Covid and Brexit twin nightmares for farming industry

The portrayal of normally thronging streets and walkways rendered eerily empty is a recurring theme in horror and sci-fi movies, often used as a scene-setting device to hint at some as yet unrevealed major global disaster.

EDINBURGH, SCOTLAND - JUNE 19: The judge in the coloured dairy calves section congratulates the winner in the Royal Highland Show Case at Ingliston on July 19, 2021 in Edinburgh,Scotland. Thousands of people have logged on to watch live streaming of the Royal Highland Show, which is being held behind closed doors this year, usually up to 190,000 people would visit the agricultural show which is held over four days. (Photo by Jeff J Mitchell/Getty Images)
EDINBURGH, SCOTLAND - JUNE 19: The judge in the coloured dairy calves section congratulates the winner in the Royal Highland Show Case at Ingliston on July 19, 2021 in Edinburgh,Scotland. Thousands of people have logged on to watch live streaming of the Royal Highland Show, which is being held behind closed doors this year, usually up to 190,000 people would visit the agricultural show which is held over four days. (Photo by Jeff J Mitchell/Getty Images)

Sometimes the narrative moves forward by allowing the hero (or heroine) to discover another human being just as emotionally lost in this outlandish landscape. Other times the spookily slow revelation that the central character is being watched eventually results in a hell-for-leather chase and an unlikely escape from a pursuing pack of zombies.

While it might be over-egging the pudding a little to say I’ve been in that sort of situation a couple of times in my life, I have certainly found my over-active imagination, primed by teenage years watching too many B-movies, to be thinking along those very lines.

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And while the causes were not directly connected with the show itself, both of these eldritch events occurred at Ingliston, home of the Royal Highland Show.

The most recent was just last week. For although the behind-closed-doors showcase necessitated by Covid has been feted as a fair old success, there was no escaping the unsettling effect triggered by the trip through the all-but deserted showground to the press room.

For rather than walking into the normal wall of humanity and having to perform the strange Brownian motion dance required to avoid bumping into those more accustomed to being surrounded by several hundred acres of their own space - while greeting the many faces that always seem to emerge from the crowd - the silent, solo journey through the windswept site was conducted in unnervingly record time.

And much though my family chide me for the lengths I often go to avoid crowds – and the unpublishable comments I make when I find myself caught up in one – I actually missed that traditionally fraught early morning foot journey through the showground.

However, despite the severely reduced stocking density in the press room required to comply with the Covid restrictions, the usual mix of annual reunion and jaded cynicism amongst the reporters and journalists, as the photographers indulged in their usual high school japes and banter, soon saw a cloak of familiarity drawn over the event.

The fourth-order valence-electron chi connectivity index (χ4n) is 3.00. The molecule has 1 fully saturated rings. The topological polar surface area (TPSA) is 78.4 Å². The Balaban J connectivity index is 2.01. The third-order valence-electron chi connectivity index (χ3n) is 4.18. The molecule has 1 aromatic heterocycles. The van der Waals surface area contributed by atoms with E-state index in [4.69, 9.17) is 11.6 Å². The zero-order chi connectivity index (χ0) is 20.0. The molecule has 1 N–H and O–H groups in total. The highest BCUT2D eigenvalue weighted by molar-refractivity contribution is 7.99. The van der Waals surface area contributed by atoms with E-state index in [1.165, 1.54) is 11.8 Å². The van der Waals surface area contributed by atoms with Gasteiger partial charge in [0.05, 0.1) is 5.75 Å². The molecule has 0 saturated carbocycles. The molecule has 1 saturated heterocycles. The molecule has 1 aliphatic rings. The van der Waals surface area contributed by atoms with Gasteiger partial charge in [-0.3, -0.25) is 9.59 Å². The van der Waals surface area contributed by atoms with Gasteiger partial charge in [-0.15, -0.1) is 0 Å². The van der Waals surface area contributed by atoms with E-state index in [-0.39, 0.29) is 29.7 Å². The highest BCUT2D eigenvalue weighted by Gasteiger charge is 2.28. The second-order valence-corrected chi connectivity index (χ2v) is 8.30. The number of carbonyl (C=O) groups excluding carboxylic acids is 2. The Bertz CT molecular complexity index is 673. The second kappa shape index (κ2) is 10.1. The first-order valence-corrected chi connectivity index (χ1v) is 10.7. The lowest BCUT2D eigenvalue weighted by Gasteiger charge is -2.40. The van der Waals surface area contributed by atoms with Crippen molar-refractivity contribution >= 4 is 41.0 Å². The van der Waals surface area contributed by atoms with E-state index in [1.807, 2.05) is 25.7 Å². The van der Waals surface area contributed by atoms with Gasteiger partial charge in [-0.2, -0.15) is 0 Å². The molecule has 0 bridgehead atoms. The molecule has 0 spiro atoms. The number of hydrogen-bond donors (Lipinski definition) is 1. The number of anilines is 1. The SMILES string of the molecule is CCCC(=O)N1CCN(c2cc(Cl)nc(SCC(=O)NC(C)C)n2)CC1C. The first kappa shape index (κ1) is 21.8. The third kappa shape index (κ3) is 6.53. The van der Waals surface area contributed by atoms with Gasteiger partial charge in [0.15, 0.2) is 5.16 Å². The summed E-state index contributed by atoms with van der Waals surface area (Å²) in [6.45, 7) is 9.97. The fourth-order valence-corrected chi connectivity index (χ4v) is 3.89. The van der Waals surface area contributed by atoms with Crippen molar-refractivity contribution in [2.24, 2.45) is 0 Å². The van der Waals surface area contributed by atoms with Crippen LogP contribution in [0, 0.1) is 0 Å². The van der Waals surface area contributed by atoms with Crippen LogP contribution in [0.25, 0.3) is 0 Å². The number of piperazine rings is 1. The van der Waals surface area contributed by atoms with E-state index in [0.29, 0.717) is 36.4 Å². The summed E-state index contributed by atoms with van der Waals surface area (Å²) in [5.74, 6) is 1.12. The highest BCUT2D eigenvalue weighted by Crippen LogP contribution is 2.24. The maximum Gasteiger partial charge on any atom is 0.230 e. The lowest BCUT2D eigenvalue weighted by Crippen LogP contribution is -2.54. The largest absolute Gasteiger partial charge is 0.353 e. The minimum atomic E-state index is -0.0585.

The portentous feeling of that mornings entry to the showground still clung like an eerie presence throughout the day however - and the feeling of foreboding became ever more justified as rumours of the UK Government’s trade deal with Australia hardened as the day progressed.

And eventually we were left with little doubt that, at a cosy dinner in Number 10 Downing Street held on the previous night, the future of many of those proudly exhibiting their animals in the showrings outside had been signed away.

But, as one commentator pointed out, the path to the lingering death of the sector might already have been paved by the devolved government’s consideration of huge stock reductions to meet climate change targets.

The other doom-laden, day-of-the-dead entry into the showground was back in 2016, on the Friday immediately following the Brexit referendum.

The slow realisation that the country had voted to leave the EU was only beginning to sink in, and while the avenues and walkways were far from deserted, the usual bright, cheery faces, buoyed up in anticipation of a jolly day away from the farm were replaced by the cold, dead eyes and blank, unbelieving stares of those who had faced the zombie apocalypse.

And while we all know the white-knuckle horror story which Brexit turned out to be for individuals, the industry and the country as a whole. But however much we grew tired of writing about – and you grew tired of reading about it – the twists and turns of that narrative has kept agri-hacks busy across the intervening years.

In fact while much of the immediate work on that day revolved around getting reactions from the many trade and industry bodies who were in a similar state of shock to those wandering listlessly around the showground, I remember one of the younger journalists piping up around lunchtime:

“I’m bored with Brexit, can we do something different now?”

So, with repercussions of that vote still haunting the headlines of both the national press and the farming papers five years later, you’ve got to wonder just how long a run we’re going to get out of the block-busting trade deal and farm policy spin-off sequels…

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